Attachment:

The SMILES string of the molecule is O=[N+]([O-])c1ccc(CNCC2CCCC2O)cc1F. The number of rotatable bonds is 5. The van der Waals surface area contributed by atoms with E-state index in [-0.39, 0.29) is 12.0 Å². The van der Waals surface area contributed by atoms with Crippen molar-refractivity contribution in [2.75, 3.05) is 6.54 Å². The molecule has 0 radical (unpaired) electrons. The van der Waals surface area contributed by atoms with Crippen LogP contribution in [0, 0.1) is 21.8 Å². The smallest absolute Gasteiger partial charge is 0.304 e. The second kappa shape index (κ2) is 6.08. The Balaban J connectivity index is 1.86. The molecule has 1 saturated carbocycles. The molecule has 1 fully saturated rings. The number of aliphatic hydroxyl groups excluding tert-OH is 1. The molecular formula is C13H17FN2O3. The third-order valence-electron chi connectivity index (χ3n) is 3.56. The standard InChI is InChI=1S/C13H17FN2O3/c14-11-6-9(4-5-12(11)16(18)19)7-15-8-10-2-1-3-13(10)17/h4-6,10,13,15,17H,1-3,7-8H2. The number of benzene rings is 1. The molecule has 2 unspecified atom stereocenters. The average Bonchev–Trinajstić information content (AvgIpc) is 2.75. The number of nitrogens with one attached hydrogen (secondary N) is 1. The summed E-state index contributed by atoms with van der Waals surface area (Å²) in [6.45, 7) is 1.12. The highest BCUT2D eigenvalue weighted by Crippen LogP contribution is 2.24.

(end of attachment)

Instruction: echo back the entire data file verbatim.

The SMILES string of the molecule is O=[N+]([O-])c1ccc(CNCC2CCCC2O)cc1F. The number of rotatable bonds is 5. The van der Waals surface area contributed by atoms with E-state index in [-0.39, 0.29) is 12.0 Å². The van der Waals surface area contributed by atoms with Crippen molar-refractivity contribution in [2.75, 3.05) is 6.54 Å². The molecule has 0 radical (unpaired) electrons. The van der Waals surface area contributed by atoms with Crippen LogP contribution in [0, 0.1) is 21.8 Å². The smallest absolute Gasteiger partial charge is 0.304 e. The second kappa shape index (κ2) is 6.08. The Balaban J connectivity index is 1.86. The molecule has 1 saturated carbocycles. The molecule has 1 fully saturated rings. The number of aliphatic hydroxyl groups excluding tert-OH is 1. The molecular formula is C13H17FN2O3. The third-order valence-electron chi connectivity index (χ3n) is 3.56. The standard InChI is InChI=1S/C13H17FN2O3/c14-11-6-9(4-5-12(11)16(18)19)7-15-8-10-2-1-3-13(10)17/h4-6,10,13,15,17H,1-3,7-8H2. The number of benzene rings is 1. The molecule has 2 unspecified atom stereocenters. The average Bonchev–Trinajstić information content (AvgIpc) is 2.75. The number of nitrogens with one attached hydrogen (secondary N) is 1. The summed E-state index contributed by atoms with van der Waals surface area (Å²) in [6.45, 7) is 1.12. The highest BCUT2D eigenvalue weighted by Crippen LogP contribution is 2.24.